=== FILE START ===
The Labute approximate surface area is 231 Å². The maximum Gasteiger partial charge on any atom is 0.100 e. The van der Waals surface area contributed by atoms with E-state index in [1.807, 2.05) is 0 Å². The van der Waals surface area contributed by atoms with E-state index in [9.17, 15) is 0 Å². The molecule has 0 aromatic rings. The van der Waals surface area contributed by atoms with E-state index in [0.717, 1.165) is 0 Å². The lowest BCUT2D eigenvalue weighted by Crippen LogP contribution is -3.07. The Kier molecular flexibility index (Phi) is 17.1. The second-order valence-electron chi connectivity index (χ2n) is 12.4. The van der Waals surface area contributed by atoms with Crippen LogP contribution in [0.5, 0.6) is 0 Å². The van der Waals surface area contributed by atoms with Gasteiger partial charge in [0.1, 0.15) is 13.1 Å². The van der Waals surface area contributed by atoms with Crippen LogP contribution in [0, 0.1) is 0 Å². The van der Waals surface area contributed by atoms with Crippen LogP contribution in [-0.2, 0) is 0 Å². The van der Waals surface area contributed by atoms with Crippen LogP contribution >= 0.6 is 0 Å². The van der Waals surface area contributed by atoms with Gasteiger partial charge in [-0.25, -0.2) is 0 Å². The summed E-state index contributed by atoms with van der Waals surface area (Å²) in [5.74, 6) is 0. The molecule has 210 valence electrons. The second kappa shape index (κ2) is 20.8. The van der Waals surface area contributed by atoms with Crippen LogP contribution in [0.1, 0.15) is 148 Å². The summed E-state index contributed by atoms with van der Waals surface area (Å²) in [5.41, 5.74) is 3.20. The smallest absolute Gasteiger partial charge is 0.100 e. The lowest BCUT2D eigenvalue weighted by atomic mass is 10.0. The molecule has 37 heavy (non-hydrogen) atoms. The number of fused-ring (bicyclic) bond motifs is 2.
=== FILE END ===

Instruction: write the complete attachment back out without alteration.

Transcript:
The Labute approximate surface area is 231 Å². The maximum Gasteiger partial charge on any atom is 0.100 e. The van der Waals surface area contributed by atoms with E-state index in [1.807, 2.05) is 0 Å². The van der Waals surface area contributed by atoms with E-state index in [9.17, 15) is 0 Å². The molecule has 0 aromatic rings. The van der Waals surface area contributed by atoms with E-state index in [0.717, 1.165) is 0 Å². The lowest BCUT2D eigenvalue weighted by Crippen LogP contribution is -3.07. The Kier molecular flexibility index (Phi) is 17.1. The second-order valence-electron chi connectivity index (χ2n) is 12.4. The van der Waals surface area contributed by atoms with Crippen LogP contribution in [0.5, 0.6) is 0 Å². The van der Waals surface area contributed by atoms with Gasteiger partial charge in [0.1, 0.15) is 13.1 Å². The van der Waals surface area contributed by atoms with Crippen LogP contribution in [0, 0.1) is 0 Å². The van der Waals surface area contributed by atoms with Crippen LogP contribution in [-0.2, 0) is 0 Å². The van der Waals surface area contributed by atoms with Crippen LogP contribution >= 0.6 is 0 Å². The van der Waals surface area contributed by atoms with Gasteiger partial charge in [-0.25, -0.2) is 0 Å². The summed E-state index contributed by atoms with van der Waals surface area (Å²) in [5.74, 6) is 0. The molecule has 210 valence electrons. The second kappa shape index (κ2) is 20.8. The van der Waals surface area contributed by atoms with Crippen LogP contribution in [0.1, 0.15) is 148 Å². The summed E-state index contributed by atoms with van der Waals surface area (Å²) in [5.41, 5.74) is 3.20. The smallest absolute Gasteiger partial charge is 0.100 e. The lowest BCUT2D eigenvalue weighted by atomic mass is 10.0. The molecule has 37 heavy (non-hydrogen) atoms. The number of fused-ring (bicyclic) bond motifs is 2.